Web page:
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Know your pulse rate

Measure your resting pulse rate with a blood pressure monitor, or by counting the beats in your wrist or neck against the second hand of your watch.

Measuring pulse rate
Find out how to measure your pulse rate.

What you need to know is the number of beats per minute. Generally the lower it is, the fitter you are - unless you have a pacemaker or heart disease.

Pulse rate fluctuations

Your pulse rises to meet the demands of activity, then recovers as you rest. The degree of increase and decrease in pulse, and the speed of recovery increases as you get fitter.

You can calculate the optimum rise during exercise, and use a pulse monitor to maintain that level during your exercise spells and check your rate of recovery as you rest afterwards. Try recording your 'activity pulse' immediately after you complete your exercise, then your recovery pulse' two minutes later.

The difference between the two figures is a measure of your recovery rate. You can monitor your progress towards fitness by recording your recovery rates after the same spell of exercise each day.

If you set the level of your daily activity according to your pulse, you will gradually do more and get fitter quite safely with each exercise session - three 30-minute spells per week are sufficient.

You will quickly see improvements in your body fat and blood pressure measurement, and recovery of your pulse to resting levels. 

So what are 'normal' pulse rates?

The average resting heart rate for an adult is between 60 and 100 beats per minute, while well-conditioned athletes can achieve between 40 and 60 beats per minute. The maximum pulse rate is 220 minus your age, and the target for a healthy pulse rate during, or just after, exercise, is 60-80 per cent of this.

Therefore, if you are aged 50, you should aim to build up fitness gradually until you reach a target pulse rate during exercise of between 102-136 bpm (beats per minute).

If you are aged 55, your target should be between 99-132 bpm, age 60 = 96-128 bpm, age 65 = 93-124 bpm, age 70 = 90-120 bpm, and age 75 = 87-116 bpm.

Keeping track of your pulse rate

If you keep track of how long it takes for your pulse rate during exercise to return to its normal resting rate, within four weeks of starting regular exercise your efforts should be rewarded with a noticeable reduction in recovery time.

However, the target rates given are only guidelines, as your pulse rate may be affected by other factors such as medication, pacemakers or certain forms of heart disease.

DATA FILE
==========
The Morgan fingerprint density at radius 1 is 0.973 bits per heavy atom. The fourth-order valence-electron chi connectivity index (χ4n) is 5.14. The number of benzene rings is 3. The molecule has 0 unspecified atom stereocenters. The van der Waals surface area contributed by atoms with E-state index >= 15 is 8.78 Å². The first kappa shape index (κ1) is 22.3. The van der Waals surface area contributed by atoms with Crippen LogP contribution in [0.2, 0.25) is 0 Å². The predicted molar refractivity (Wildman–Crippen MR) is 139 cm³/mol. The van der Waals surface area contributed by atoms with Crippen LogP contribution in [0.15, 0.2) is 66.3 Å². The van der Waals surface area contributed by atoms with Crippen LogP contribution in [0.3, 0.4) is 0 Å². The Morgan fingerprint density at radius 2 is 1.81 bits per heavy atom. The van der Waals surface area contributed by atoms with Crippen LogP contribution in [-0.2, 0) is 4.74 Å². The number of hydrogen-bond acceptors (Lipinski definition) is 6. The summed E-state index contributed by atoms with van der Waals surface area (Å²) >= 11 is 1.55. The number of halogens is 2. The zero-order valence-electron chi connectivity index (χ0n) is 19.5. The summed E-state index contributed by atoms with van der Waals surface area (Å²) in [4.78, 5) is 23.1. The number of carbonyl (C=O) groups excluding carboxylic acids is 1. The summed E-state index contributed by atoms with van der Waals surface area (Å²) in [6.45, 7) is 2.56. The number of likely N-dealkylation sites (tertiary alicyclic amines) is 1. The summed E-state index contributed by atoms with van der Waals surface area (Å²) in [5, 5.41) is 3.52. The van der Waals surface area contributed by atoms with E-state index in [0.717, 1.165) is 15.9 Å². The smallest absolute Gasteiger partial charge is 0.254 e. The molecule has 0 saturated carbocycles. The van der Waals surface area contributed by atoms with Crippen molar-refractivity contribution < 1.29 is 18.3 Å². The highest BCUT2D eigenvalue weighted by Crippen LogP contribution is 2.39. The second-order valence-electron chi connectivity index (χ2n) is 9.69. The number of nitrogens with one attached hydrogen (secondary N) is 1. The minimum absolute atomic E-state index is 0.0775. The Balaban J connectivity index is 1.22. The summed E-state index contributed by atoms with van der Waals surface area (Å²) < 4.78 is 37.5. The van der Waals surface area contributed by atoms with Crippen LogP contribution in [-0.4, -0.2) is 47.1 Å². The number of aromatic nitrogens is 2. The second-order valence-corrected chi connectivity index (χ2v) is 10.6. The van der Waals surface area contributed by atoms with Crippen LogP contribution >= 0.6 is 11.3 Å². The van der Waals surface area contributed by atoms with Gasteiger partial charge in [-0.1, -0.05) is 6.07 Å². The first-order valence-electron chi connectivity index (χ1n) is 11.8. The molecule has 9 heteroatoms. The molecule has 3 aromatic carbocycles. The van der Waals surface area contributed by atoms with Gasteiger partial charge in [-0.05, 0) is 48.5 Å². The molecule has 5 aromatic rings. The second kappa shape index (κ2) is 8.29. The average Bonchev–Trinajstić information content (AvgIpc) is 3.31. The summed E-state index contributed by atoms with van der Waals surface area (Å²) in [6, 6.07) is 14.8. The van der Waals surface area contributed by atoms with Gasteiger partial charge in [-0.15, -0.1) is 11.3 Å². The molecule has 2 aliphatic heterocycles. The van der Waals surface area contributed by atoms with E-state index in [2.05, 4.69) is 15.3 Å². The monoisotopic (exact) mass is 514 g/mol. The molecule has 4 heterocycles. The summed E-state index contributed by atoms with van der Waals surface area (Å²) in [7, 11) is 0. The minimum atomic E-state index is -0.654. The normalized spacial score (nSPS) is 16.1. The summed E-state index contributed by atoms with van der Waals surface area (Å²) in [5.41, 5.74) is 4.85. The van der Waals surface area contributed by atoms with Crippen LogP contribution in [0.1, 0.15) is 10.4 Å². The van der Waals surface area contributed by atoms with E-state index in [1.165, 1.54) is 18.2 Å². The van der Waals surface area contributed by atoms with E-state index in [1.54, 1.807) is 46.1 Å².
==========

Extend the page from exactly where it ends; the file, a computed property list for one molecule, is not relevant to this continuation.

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Dr Mark Porter on pulse rate

Your pulse rate is a good marker of general health with anywhere between 60 and 100 beats per minute (at rest) being regarded as normal. However, many cardiologists use a lower range (50-75) as this is where people with the healthiest hearts seem to sit.

A resting pulse rate above 75 doesn’t mean you necessarily have a problem, but does suggest that you are perhaps not as fit as you could be. And faster rates (over 100) can be due to a number of things, ranging from a side effect of drinking alcohol or coffee, to more worrying things such as infection, anaemia, an overactive thyroid or heart trouble.

At the other end of the spectrum, generally the lower your pulse the better, as long as you are not getting symptoms suggesting it is so slow that its pumping capabilities are being restricted – such as light-headedness and/or shortness of breath on exertion (both of which should prompt a visit to your doctor).

Many of my healthiest patients have pulse rates in the mid-50s, some even lower. Imagine the heart is like the legs of a cyclist. The stronger and fitter the rider, the higher the gear they can use and the slower they pedal. Meanwhile, the weaker rider has to drop a few cogs and pedal faster just to keep up.

Your heart should be like the legs of the fit cyclist, delivering slow, powerful strokes rather than rapid, weaker ones.

Extract taken from Saga Magazine, April 2019. For more health tips, subscribe to the magazine today!

If you’re looking to reduce pulse rate, we recommend starting slow and steady. Why not try our top ten flexibility exercises or our nine easy chair exercises?


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The opinions expressed are those of the author and are not held by Saga unless specifically stated. The material is for general information only and does not constitute investment, tax, legal, medical or other form of advice. You should not rely on this information to make (or refrain from making) any decisions. Always obtain independent, professional advice for your own particular situation.

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